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Dennis Campbell
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07 October 2010 00:06
 

That’s why Wisconsin is preferable.

 
 
Brick Bungalow
 
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Brick Bungalow
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09 October 2010 09:34
 

We have no way of knowing what would happen if a massive wave of secular conversion occurred spontaneously. This is an event utterly without precedent.

What we DO know is what will and does happen with the proliferation of mutually exclusive supernatural dogmas.

I’ll take the former. No hesitation.

 
eudemonia
 
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eudemonia
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09 October 2010 13:17
 

Or as Sam Harris once stated a few years ago-

‘There is no society in human history that ever suffered because its people became too reasonable’

I think that is the funtamental point in all of this.

 
 
beachland
 
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beachland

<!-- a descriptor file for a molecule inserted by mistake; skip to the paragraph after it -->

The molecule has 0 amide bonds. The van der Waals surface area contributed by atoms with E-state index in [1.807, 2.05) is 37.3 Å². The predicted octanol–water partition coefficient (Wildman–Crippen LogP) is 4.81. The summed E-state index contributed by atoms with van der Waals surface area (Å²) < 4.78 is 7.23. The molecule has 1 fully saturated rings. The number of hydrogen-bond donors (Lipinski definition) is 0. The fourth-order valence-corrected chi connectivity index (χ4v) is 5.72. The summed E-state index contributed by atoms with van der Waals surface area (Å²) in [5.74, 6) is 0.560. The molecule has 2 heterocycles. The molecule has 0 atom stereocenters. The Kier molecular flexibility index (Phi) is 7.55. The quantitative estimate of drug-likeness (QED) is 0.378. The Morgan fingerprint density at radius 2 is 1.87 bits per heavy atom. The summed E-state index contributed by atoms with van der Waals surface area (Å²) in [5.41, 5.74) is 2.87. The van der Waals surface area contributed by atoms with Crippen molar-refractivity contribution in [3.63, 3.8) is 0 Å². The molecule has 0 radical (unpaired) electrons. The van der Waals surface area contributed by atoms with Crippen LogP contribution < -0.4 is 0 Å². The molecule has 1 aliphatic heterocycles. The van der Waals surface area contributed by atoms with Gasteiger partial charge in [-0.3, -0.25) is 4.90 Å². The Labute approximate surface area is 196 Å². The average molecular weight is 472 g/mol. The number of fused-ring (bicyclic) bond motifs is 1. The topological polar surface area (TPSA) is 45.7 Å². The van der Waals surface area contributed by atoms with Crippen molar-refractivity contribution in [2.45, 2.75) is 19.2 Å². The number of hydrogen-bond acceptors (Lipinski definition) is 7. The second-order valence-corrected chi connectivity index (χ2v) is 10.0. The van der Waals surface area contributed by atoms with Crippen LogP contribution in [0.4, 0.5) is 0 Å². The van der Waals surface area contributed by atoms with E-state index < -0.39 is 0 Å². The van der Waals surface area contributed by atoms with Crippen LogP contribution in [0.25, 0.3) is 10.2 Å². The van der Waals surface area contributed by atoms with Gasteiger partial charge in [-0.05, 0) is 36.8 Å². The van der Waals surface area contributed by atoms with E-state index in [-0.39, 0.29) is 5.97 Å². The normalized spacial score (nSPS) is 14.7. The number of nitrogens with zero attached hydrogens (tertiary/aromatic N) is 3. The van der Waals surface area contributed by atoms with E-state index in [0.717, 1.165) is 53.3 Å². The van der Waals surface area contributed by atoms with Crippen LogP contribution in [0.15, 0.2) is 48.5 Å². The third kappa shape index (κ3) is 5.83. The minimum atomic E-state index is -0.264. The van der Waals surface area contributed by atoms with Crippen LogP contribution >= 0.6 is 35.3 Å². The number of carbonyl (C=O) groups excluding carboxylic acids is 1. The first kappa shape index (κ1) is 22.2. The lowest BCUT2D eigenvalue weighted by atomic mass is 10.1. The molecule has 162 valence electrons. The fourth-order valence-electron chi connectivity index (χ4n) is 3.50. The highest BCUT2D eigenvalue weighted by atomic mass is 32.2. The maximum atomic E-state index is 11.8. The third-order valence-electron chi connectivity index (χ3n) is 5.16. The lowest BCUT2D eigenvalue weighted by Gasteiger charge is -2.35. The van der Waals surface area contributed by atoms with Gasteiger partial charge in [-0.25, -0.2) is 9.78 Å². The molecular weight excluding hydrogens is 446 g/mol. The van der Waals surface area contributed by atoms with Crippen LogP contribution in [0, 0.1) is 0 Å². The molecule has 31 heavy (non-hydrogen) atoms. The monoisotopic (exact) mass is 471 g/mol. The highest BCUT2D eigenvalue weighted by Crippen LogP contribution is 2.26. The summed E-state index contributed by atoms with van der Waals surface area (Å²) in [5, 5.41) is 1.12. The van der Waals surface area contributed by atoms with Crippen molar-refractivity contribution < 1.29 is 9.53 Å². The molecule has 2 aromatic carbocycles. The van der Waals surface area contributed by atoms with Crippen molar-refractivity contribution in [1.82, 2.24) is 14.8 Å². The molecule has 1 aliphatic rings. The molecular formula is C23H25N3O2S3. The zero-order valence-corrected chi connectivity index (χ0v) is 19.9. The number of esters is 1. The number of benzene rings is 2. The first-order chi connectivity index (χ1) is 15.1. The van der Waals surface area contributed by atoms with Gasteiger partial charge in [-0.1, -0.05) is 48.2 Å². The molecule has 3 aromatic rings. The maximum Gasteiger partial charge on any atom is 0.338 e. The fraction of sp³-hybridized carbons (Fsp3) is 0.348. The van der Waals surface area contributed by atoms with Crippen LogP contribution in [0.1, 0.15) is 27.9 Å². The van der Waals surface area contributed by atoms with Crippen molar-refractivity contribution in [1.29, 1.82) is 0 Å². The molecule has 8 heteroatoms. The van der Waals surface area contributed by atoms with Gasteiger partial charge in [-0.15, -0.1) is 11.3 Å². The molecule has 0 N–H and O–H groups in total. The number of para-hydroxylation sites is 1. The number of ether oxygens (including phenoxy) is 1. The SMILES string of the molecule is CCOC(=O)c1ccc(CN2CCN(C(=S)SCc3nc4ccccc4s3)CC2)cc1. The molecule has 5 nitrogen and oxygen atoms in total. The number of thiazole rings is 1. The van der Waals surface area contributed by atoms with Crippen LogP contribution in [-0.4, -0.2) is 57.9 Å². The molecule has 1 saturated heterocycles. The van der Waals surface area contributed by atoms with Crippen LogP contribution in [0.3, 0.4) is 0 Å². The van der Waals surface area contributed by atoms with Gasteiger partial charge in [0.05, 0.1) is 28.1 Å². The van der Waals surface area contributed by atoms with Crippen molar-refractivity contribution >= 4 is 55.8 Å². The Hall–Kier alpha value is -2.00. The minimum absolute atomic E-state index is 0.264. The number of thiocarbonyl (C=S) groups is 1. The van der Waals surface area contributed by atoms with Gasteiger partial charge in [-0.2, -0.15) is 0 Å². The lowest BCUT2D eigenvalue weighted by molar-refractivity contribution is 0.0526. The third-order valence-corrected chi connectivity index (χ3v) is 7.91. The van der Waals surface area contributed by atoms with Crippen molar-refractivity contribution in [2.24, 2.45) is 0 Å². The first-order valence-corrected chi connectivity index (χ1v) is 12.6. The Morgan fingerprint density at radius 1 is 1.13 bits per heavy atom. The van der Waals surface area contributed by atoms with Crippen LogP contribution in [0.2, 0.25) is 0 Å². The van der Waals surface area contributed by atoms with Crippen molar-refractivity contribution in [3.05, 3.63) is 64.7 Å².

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10 October 2010 08:39
 
eudemonia - 09 October 2010 11:17 AM

Or as Sam Harris once stated a few years ago-

‘There is no society in human history that ever suffered because its people became too reasonable’

I think that is the funtamental point in all of this.

Yeah, but that’s assuming everyone has the capacity and will to think reasonably. What I’m imagining is an a-religious society in which there are people who can’t cope and need to look for something to give them comfort. This might lead them to view something with religious awe. We don’t really know what would happen, I mean for all we know religious tendencies are probably part of human nature. What I can’t put to rest is the idea that every society has had some belief system, and most of them aren’t even that well thought out. I guess it could just be a society going through puberty though. It could just be that I’m talking absolute crap.